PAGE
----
It seems counter-intuitive to suggest that people will be spending more on buying a premium device in the context, where we see people choosing to opt for second-hand devices rather than new devices. This, however, is one of those scenarios where as an analyst, we need to read between the lines to understand the public psyche. Having done that, we have prepared a list of three important points where OEMs gain from this practice.
- The second-hand market provides a way for tech enthusiasts to recuperate some of the money spent in their old devices and this fosters a growth in people buying the flagship and premium devices each year.
- Flagships of yesteryear from a reputed OEM at an affordable price is often a more lucrative deal for customers compared to a budget device from a Chinese OEM. This may provide the Tier 1 OEMs with a way into the budget market without investing much into new hardware for low-midrange devices.
- Finally, this provides OEMs like Apple with their recently launched buy-back schemes an official market for selling refurbished devices at a cheaper rate, a strategy which we see them working towards in order to capture some of the Indian markets.
More Choices for the Budget Buyer
While most Chinese manufacturers have flooded the market with extremely capable phones at rock bottom prices, the slim margin of profit means they have little to spare for after sales services. This can be one of the main reasons which may deter an Indian buyer from switching to lesser known brands.All that is about to change and according to the report, as soon as Q2 2016. Let’s look at what the consumers have to gain from the increasing proliferation in 4G around the world, and especially in India.
- As 4G becomes more and more common in Indian cities, we will see the first wave of early adopters switch to second gen devices, and this will flood the market with lower cost 4G smartphones that had been flagships not too long ago. Consumers can get their spec sheets and the brand value, without burning a hole in their wallets.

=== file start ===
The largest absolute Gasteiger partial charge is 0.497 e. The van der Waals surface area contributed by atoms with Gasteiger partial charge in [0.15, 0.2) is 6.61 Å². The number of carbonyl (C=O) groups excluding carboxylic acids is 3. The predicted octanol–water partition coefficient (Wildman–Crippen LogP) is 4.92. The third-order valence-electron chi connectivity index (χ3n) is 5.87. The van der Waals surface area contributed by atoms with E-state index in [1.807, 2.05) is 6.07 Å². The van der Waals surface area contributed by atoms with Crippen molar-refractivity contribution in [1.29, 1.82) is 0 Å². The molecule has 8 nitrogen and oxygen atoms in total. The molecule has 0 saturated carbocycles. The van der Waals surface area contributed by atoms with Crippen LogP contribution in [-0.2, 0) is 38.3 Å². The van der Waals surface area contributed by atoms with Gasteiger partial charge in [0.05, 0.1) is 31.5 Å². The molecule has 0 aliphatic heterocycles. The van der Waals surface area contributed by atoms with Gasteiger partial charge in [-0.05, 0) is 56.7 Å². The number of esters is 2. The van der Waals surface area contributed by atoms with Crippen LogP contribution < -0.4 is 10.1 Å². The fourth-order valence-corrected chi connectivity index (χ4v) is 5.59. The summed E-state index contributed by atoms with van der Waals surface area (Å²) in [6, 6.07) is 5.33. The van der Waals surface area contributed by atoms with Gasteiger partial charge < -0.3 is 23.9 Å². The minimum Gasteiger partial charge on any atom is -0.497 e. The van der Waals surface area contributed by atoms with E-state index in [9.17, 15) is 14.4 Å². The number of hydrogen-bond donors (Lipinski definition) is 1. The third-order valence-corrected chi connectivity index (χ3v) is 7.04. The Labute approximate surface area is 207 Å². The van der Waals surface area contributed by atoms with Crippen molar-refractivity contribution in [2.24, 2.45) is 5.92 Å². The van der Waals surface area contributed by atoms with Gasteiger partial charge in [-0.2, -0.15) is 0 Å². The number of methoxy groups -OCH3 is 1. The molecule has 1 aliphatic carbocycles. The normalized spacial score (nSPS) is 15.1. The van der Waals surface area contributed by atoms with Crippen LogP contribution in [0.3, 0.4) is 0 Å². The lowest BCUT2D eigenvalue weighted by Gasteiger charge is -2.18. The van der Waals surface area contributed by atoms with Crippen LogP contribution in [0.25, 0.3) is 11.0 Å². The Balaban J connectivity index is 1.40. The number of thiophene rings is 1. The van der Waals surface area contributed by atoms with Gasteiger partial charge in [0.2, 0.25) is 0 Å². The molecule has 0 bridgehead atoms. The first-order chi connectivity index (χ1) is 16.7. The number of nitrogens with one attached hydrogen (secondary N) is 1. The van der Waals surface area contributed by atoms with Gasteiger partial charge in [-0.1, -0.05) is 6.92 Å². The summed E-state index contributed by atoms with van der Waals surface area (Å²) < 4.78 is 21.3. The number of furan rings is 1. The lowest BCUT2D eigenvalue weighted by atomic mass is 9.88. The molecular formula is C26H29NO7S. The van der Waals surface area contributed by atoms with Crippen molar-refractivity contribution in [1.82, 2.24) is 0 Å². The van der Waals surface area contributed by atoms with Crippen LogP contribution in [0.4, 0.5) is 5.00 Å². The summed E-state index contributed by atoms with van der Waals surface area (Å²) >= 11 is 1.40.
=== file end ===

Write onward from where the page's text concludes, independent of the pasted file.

- Although the price will differ across device and category, the lower than the global average of 90$ for a second-hand device bodes good news to Indian consumers.
- As the industry matures, we will see that electronic devices will move away from all inclusive second-hand sales websites to ones that are specifically geared for this purpose. Companies like Overcart will multiply in the coming months to provide dedicated reused/recycling services as well as refurbished devices with warranties.
As smartphone numbers around the world increase, we see that even OEMs are interested in finding out what happens to their devices and how they can earn a quick buck off their devices when they get a second lease of life. Apple particularly seems interested in increasing its market share in India with refurbished models of earlier iPhones. The second-hand industry should be of particular interest to Apple as a third of iPhone users sell their phones as compared to only 18% of Samsung users.
“Stakeholders that are already participating in take-back or trade-in programs need to have a strategy for turning used devices into a positive asset. Others — particularly high-end phone original equipment manufacturers (OEMs) — need to take a closer look at this market in order to evaluate the impact these secondhand devices will have on their market positions and revenue streams.” says Meike Escherich, principal research analyst at Gartner.
In fact, an independent research by Gartner, the firm has pegged the worldwide market for refurbished phones to reach 120 million units in 2017 with an equivalent wholesale revenue of $14 billion. While the focal point of this study, the mature markets of US and Germany might have been the cause for the higher estimation in terms of both volume and revenue; there is no doubt in our mind that the second-hand smartphone industry is growing at a very rapid pace.
What remains to be seen is, if OEMs like Apple and Samsung that have struggled to maintain sales in recent times, can use this to their advantage and take the fight to their competitively priced Chinese competitors, Xiaomi. Lenovo and such.